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Arnott: Markets Don’t Care Who’s in Office

Rob Arnott, the CEO of Research Affiliates, warns against data mining while debunking research tying stock returns to the current president’s political party.

  • Staff

The political ideology of the current administration may not actually have much effect on stock returns.

In his latest attack on data mining, Research Affiliates Chief Executive Officer Rob Arnott seeks to debunk claims that market performance is tied to a president’s political party. Although historical data has shown that U.S. stocks perform significantly better under Democratic leadership, Arnott and co-authors Vitali Kalesnik and Bradford Cornell argue in a research note that historical statistical relationships should be interpreted with “healthy skepticism.”

Arnott has recommended caution when interpreting investment data before, often warning against factor-investing and smart beta strategies that rely heavily on data mining and selection bias. This time, Arnott focused on politics, examining recent research from University of Chicago professors Lubos Pastor and Pietro Veronesi, which found that stocks earned an additional 11 percent in average excess market returns per year under Democratic presidents between 1925 and 2015.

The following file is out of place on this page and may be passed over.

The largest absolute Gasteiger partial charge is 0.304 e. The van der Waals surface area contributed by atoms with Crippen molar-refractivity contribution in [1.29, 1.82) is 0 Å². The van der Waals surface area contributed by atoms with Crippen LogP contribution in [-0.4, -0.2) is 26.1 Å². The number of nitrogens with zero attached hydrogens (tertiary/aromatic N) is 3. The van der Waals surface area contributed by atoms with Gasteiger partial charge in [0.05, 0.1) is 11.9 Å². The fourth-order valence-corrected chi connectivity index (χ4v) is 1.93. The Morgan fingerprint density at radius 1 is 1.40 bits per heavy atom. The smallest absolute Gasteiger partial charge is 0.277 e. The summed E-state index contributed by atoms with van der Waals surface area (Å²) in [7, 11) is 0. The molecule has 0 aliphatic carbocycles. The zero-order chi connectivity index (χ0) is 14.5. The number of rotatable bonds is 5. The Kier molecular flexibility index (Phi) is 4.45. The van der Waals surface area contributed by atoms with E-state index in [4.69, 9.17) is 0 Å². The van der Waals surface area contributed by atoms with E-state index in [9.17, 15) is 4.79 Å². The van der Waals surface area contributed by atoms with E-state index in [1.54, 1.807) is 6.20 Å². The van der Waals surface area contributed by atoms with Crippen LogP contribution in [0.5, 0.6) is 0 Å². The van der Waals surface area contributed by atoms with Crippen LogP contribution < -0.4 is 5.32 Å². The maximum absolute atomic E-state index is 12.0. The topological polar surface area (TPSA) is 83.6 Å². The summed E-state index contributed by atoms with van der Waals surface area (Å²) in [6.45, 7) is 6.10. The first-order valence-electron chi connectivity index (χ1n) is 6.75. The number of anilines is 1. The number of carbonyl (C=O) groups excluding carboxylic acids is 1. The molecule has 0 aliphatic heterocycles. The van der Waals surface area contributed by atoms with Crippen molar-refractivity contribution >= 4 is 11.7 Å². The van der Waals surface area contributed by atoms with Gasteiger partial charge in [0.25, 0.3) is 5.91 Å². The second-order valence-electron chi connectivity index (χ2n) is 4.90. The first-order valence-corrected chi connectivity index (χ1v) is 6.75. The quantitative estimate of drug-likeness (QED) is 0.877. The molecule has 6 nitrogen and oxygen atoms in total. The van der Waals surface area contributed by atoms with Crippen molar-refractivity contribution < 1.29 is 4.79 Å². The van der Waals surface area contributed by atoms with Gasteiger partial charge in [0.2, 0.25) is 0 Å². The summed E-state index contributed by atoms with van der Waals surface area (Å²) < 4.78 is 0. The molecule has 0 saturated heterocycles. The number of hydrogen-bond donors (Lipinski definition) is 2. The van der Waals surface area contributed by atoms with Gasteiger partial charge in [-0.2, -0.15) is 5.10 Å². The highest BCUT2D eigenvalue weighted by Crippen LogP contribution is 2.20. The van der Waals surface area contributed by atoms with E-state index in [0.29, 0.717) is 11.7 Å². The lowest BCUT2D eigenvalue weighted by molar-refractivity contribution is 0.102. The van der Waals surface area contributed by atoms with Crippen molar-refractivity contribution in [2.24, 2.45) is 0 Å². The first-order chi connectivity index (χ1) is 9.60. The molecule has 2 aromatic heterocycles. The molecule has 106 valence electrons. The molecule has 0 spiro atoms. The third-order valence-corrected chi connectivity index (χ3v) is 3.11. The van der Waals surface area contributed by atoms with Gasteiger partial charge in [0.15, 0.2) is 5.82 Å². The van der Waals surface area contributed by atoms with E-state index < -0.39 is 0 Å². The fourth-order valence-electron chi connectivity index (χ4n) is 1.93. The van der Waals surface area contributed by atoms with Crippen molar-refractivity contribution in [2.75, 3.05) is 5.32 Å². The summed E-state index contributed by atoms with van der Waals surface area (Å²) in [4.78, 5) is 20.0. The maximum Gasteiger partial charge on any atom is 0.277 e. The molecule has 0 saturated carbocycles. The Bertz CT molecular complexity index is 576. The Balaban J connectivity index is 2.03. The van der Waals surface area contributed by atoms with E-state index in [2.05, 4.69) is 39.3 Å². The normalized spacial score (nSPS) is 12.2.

“It is often easy to overlook the details when examining the broad statistics,” Arnott and co-authors Kalesnik, who is head of equity research at Research Affiliates, and Cornell, a professor of finance at the California Institute of Technology, wrote in their note.

While the results from the University of Chicago professors were both economically and statistically significant, the trio said the numbers are skewed by two key events: the Great Depression and the 2008 financial crisis.

“A Republican was president during the two great financial economic crashes that began in 1929 and 2008,” they wrote. “Unsurprisingly, a Democrat held the office of president during the immense subsequent recoveries. This appears to explain a majority of the return difference.”

The University of Chicago professors’ findings may be “serendipitous” as the effect would be reversed had the order of the incumbencies been, as well, according to the Research Affiliates note.

When Arnott and his co-authors looked beyond the U.S. to Australia, Canada, France, Germany, and the U.K., they found no systematic relationship between the party in power and domestic market returns.

“We see no evidence that these results can be anything but random chance and find it hard to imagine the situation in the United States is so very different that the 10.9 percent return gap is anything other than a statistical outlier,” they said.